One potential use is as biomass for energy production, but she hopes that in the future, grass fibres may also be used for composite materials, textile fibres or bioplastic for coffee cups and other household items.
Huge potential for sustainable farming
However, the researchers’ work does not only focus on the methods for turning grass into food and fodder. They also work on the larger perspective of supporting sustainable and eco-friendly farming by making grass a sought-after and valuable product, which at the same time contributes to a sustainable nutrient cycle.
- “In essence, we approach the refining challenge with a focus on 1) using every single fraction of the plants we use, 2) thinking in terms of nutrient cycles, and 3) making grass production financially viable for the farmers, because if they cannot run a profitable business on the basis of it, they simply will not grow it” Mette Lübeck says. Grass blends that include clover grass and alfalfa belong to a plant family with the ability to fix nitrogen from the air, which is why they have such a high level of protein. This means that in terms of crop rotation, farmers can use these grass blends as a natural way to fertilize their soil. After one or more years of growing grass on a field – which will be ploughed down once it is time to rotate to a new crop – the soil will have a high level of nitrogen too, and the farmer will not need to fertilize the fields as much as would otherwise be necessary.
- “We are actually looking into utilizing this fact in our refining processes as well: Once we have extracted the proteins we need for food, another way to use the leftover juice is to filter or evaporate it to get the nutrients nitrogen, phosphorous and potassium. These are the exact ingredients of a widely used fertilizer called NPK fertilizer, and as such we can return these grass components to the fields in order to provide the minerals that farming needs. In this way, we can create a sustainable nutrient cycle” Mette Lübeck says and emphasizes that this kind of fertilizer can be used in organic as well as conventional farming. In addition, the use of grass as a crop helps reduce the leaching of nutrients from farming into the ground water.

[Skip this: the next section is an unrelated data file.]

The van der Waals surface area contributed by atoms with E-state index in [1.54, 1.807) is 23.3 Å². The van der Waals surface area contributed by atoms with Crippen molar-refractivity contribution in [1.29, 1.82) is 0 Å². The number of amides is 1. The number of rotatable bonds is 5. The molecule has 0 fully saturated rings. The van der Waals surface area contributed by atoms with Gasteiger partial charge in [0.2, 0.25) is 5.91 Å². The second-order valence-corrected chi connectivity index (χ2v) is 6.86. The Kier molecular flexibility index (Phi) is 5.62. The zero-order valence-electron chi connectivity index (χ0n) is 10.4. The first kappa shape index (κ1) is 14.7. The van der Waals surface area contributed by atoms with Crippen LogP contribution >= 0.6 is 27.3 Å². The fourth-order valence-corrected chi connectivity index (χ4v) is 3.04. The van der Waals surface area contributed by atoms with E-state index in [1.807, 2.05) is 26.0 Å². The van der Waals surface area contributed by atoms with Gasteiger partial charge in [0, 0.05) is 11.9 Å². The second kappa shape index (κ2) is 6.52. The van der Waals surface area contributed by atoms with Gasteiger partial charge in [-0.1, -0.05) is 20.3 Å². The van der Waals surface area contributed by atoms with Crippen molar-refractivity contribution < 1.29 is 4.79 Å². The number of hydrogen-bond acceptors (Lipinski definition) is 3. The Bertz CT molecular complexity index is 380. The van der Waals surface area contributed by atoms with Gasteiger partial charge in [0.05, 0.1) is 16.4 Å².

- “A further advantage in terms of protecting our environment is that farmers can grow grass for maybe as much as four years – instead of the usual crop rotation every year if they grow grains, corn or potatoes – which lets the grass develop a stronger root net. This in turn means that the grass will retain a larger amount of nutrients from the soil, which might otherwise have leached into the ground water once the grain crop had been harvested and the field left bare until next crop” Mette Lübeck explains.
Methods also viable for third-world crops
Another – and maybe the most important – aspect of enabling the use of grass and similar green plants as human food is the fact that the researchers’ refining methods can be used not only in advanced first-world countries but also in third-world countries where food is scarce.
- “I fully believe that the methods we are developing will be able to help fight hunger. In Africa, for instance, many poor people live off the cassava plant – but what they eat are the roots. Most of the plant’s protein content is in the leaves, but up until now they have mostly just been burned as a waste product” Mette Lübeck says and finishes: “If we can turn these leaves into food as well, we have a huge new food source for these people. In addition, different types of grass can also be grown in those parts of the world, and if we can enable these resources as food, we can help these countries get more self-sustainable, both in terms of food and in terms of fodder for their farming animals. At this point, our work will have helped these people and countries, it will have helped farmers all over the world – and it will have helped our climate” Mette Lübeck finishes.